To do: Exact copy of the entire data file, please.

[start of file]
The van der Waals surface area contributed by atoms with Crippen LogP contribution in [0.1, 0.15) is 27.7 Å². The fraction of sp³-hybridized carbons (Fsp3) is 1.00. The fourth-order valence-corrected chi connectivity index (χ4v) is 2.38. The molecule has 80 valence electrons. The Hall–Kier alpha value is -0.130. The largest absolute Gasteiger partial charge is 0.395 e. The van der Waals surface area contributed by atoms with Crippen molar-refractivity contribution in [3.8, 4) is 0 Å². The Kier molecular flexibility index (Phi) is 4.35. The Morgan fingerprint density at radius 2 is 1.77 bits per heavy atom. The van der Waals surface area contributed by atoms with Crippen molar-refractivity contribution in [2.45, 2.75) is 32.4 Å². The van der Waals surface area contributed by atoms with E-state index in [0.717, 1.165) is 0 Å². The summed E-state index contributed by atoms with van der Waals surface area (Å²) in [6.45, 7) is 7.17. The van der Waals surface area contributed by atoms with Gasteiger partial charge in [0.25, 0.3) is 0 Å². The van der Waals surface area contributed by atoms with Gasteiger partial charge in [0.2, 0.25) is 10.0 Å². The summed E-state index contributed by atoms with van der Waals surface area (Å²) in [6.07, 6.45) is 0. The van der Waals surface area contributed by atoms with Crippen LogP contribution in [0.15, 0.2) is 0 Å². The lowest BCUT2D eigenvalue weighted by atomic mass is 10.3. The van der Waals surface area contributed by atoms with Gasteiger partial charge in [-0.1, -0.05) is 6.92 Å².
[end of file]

The van der Waals surface area contributed by atoms with Crippen LogP contribution in [0.1, 0.15) is 27.7 Å². The fraction of sp³-hybridized carbons (Fsp3) is 1.00. The fourth-order valence-corrected chi connectivity index (χ4v) is 2.38. The molecule has 80 valence electrons. The Hall–Kier alpha value is -0.130. The largest absolute Gasteiger partial charge is 0.395 e. The van der Waals surface area contributed by atoms with Crippen molar-refractivity contribution in [3.8, 4) is 0 Å². The Kier molecular flexibility index (Phi) is 4.35. The Morgan fingerprint density at radius 2 is 1.77 bits per heavy atom. The van der Waals surface area contributed by atoms with Crippen molar-refractivity contribution in [2.45, 2.75) is 32.4 Å². The van der Waals surface area contributed by atoms with E-state index in [0.717, 1.165) is 0 Å². The summed E-state index contributed by atoms with van der Waals surface area (Å²) in [6.45, 7) is 7.17. The van der Waals surface area contributed by atoms with Gasteiger partial charge in [0.25, 0.3) is 0 Å². The van der Waals surface area contributed by atoms with Gasteiger partial charge in [0.2, 0.25) is 10.0 Å². The summed E-state index contributed by atoms with van der Waals surface area (Å²) in [6.07, 6.45) is 0. The van der Waals surface area contributed by atoms with Crippen LogP contribution in [0.15, 0.2) is 0 Å². The lowest BCUT2D eigenvalue weighted by atomic mass is 10.3. The van der Waals surface area contributed by atoms with Gasteiger partial charge in [-0.1, -0.05) is 6.92 Å².